Moving to California was a substantial change for two people who had spent the first 34 years of their lives living in the northeast. In fact, I had only been to California once before deciding to move there. In addition to the new “state,” I was moving from a company that had 35,000 employees to one where I became employee 51. The time difference to the East Coast also meant that communication would not be as easy as being in the office. It is hard to remember, but in 1992 there were no cell phones, if you had a car phone that was extravagant.

Remote computer access was via a 2400-baud modem and all character based except for the Prodigy Service. I was also now “selling” Management Information Systems (MIS) to printers in the western US, and I had no sales experience at all. My background was in printing and technology, so sales was something completely new to me. Success did not come quickly. Printers still were not enamored with buying computer systems (many still are not enamored with it today) and my job was complicated by a recession that hit in late 1992 and early 1993. Logic was also concerned about how to support and service clients on the West Coast due to the time zone differences as well as the communication capabilities. All support at that time was done via dial-in to the client’s system, as few printers had an IT staff that could manage this on their own. So, with all the concern for time zones, the first sale that I made was in Hawaii, meaning that the time difference was now five hours, making things even more complicated. However, the installation was successful, and I had my first sale. My next sale, and one of the largest for the company, was even a bit more of a stretch.

My Next Sale

While at PRINT 93 in Chicago, we were approached by a group from Auckland, New Zealand. They were in the market for an MIS and could not find anything in their local market that would fit their needs. This is somewhat ironic, as many years later we acquired the company that was the largest MIS vendor in the area. So, the next big “fork in the road” was to decide if Logic wanted to consider selling a system, not only in a different time zone, but also in a place that had different days twice a week. The management team, and most of the people who worked there, were a bit skeptical that we could successfully install and support a company in New Zealand. However, they had a highly trained IT staff that knew the operating system. So, my second MIS sale was completerd, and with a very successful implementation, we decided that we could expand our market reach and started looking for other opportunities in the APAC region. This was an exciting time for all of us and we next sold a system to the largest printer in Australia at the time. They had many publications plants that were primarily located in all the major cities in Australia and New Zealand. It was a very large sale and again we won over the local competition. I had the pleasure of taking many trips to the region to help demonstrate the product to all the plants, as well as having a wonderful opportunity to take in many sporting events in Melbourne, including the Australian Open, the Formula 1 race, and many Australian-Rules Football matches. I still have many friends from Australia because of the time I spent with them and their families.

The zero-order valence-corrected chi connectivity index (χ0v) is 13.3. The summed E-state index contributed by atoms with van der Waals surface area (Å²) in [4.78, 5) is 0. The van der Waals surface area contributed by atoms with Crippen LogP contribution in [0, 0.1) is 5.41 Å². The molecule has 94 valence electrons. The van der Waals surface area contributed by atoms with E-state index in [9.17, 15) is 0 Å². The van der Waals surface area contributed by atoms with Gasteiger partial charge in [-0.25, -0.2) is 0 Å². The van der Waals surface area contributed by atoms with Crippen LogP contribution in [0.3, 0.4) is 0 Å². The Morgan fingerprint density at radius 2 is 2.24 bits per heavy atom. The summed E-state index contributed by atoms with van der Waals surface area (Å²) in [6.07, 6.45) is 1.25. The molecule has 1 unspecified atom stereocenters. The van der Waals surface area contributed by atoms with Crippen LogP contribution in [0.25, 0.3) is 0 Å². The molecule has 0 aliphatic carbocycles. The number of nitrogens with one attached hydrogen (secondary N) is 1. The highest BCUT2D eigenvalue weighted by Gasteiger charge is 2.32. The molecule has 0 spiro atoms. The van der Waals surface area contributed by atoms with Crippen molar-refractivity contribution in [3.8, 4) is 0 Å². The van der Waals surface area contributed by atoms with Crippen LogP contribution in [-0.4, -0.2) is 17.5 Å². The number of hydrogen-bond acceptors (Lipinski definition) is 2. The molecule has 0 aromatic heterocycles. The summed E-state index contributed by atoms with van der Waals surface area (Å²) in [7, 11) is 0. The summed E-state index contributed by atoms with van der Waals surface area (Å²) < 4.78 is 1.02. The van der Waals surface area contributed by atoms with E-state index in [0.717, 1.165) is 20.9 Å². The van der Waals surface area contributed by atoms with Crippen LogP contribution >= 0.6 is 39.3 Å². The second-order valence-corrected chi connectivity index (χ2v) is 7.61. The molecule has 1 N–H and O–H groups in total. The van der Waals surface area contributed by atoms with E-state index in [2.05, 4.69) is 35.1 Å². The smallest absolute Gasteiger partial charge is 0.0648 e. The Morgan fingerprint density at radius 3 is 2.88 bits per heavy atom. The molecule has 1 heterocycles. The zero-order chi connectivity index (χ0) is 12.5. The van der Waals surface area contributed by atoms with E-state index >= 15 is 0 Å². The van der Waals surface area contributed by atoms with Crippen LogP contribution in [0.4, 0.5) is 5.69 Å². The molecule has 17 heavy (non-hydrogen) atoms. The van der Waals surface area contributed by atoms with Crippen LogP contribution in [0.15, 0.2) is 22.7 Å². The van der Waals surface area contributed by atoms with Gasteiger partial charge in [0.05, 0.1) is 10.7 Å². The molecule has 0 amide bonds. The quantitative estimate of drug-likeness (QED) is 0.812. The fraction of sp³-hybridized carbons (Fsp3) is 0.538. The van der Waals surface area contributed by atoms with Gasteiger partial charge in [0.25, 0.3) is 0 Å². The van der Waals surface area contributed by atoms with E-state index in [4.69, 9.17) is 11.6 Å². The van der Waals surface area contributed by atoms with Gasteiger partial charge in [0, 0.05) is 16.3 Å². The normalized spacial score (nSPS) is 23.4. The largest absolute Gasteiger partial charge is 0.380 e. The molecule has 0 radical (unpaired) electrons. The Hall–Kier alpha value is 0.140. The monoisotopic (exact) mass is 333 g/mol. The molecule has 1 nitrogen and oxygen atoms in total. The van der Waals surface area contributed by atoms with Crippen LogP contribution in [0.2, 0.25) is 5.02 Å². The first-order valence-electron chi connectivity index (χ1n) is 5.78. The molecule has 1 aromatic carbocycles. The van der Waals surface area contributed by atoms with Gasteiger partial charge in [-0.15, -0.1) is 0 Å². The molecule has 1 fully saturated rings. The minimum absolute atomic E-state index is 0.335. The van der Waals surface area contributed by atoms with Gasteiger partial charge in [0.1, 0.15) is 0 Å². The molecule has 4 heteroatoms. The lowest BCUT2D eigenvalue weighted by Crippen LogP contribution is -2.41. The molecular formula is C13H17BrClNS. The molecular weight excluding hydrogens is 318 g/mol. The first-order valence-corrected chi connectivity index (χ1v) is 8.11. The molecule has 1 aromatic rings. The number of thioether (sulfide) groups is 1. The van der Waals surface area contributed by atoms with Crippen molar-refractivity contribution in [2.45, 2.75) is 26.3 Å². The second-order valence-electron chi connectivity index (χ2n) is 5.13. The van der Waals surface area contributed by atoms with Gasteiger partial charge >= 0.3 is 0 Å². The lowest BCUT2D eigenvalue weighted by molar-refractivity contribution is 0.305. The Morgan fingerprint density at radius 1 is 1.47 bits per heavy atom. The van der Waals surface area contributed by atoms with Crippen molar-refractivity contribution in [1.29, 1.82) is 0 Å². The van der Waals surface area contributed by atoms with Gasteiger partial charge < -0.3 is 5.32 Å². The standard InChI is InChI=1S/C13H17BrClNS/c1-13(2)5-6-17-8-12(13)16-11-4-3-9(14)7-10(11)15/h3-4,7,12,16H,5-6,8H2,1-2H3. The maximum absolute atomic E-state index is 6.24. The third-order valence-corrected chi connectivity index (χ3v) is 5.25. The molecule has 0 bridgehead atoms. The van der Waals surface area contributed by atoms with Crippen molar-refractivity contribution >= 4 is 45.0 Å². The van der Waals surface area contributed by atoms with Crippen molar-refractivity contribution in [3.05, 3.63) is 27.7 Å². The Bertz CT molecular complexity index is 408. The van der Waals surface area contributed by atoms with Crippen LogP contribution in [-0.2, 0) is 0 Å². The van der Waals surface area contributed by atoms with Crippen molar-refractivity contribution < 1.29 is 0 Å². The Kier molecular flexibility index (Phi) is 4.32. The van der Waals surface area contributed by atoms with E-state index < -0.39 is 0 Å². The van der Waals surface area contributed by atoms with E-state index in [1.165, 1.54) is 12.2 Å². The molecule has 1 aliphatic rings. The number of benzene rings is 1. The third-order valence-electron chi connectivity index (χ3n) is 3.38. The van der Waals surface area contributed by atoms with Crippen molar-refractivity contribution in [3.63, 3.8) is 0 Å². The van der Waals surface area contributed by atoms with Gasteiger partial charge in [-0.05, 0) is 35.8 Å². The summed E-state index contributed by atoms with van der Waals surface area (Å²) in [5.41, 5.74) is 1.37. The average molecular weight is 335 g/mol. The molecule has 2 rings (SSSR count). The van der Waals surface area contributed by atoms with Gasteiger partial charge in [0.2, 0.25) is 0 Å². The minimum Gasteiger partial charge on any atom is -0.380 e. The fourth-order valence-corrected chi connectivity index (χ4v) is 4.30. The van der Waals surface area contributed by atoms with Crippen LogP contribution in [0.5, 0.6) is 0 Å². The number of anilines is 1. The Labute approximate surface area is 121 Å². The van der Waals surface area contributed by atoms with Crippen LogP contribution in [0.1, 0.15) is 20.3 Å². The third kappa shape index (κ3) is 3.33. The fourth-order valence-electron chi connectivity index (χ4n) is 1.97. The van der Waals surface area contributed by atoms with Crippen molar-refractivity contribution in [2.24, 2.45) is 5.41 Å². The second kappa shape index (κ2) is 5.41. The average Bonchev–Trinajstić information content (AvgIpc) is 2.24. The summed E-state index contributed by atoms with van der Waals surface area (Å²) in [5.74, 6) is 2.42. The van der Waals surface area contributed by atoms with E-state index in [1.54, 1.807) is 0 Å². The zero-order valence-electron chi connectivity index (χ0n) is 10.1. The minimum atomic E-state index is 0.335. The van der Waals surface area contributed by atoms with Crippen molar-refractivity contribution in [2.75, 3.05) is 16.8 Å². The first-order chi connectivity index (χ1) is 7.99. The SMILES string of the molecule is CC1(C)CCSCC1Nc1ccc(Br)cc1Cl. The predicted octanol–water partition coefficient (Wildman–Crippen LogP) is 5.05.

Our next “fork” was rapidly approaching, yet we did not know it. Each year Logic had its annual users meeting, usually in Providence, Rhode Island. Nick Orem and Warren Loomis, the owners of Logic, presided over the annual three-day event. This year at the opening, instead of both of them there, it was just Warren addressing the crowd. Nick was nowhere to be seen and worried about all of us. However, it turns out that Nick was on the West Coast wrapping up a deal to purchase Covalent. Covalent was the company that pioneered automated data collection for the printing industry. Its focus was on making it easy for the operators to input their time, and from 1986 onwards their large blue keypads were found throughout the world. Many likened them to a McDonald menu system where operators were prompted through their input, and only had to push buttons with names and pictures on them to do their job. Covalent also had acquired Auto-Count many years before. Auto-Count was a major driver for waste reduction in web press printing.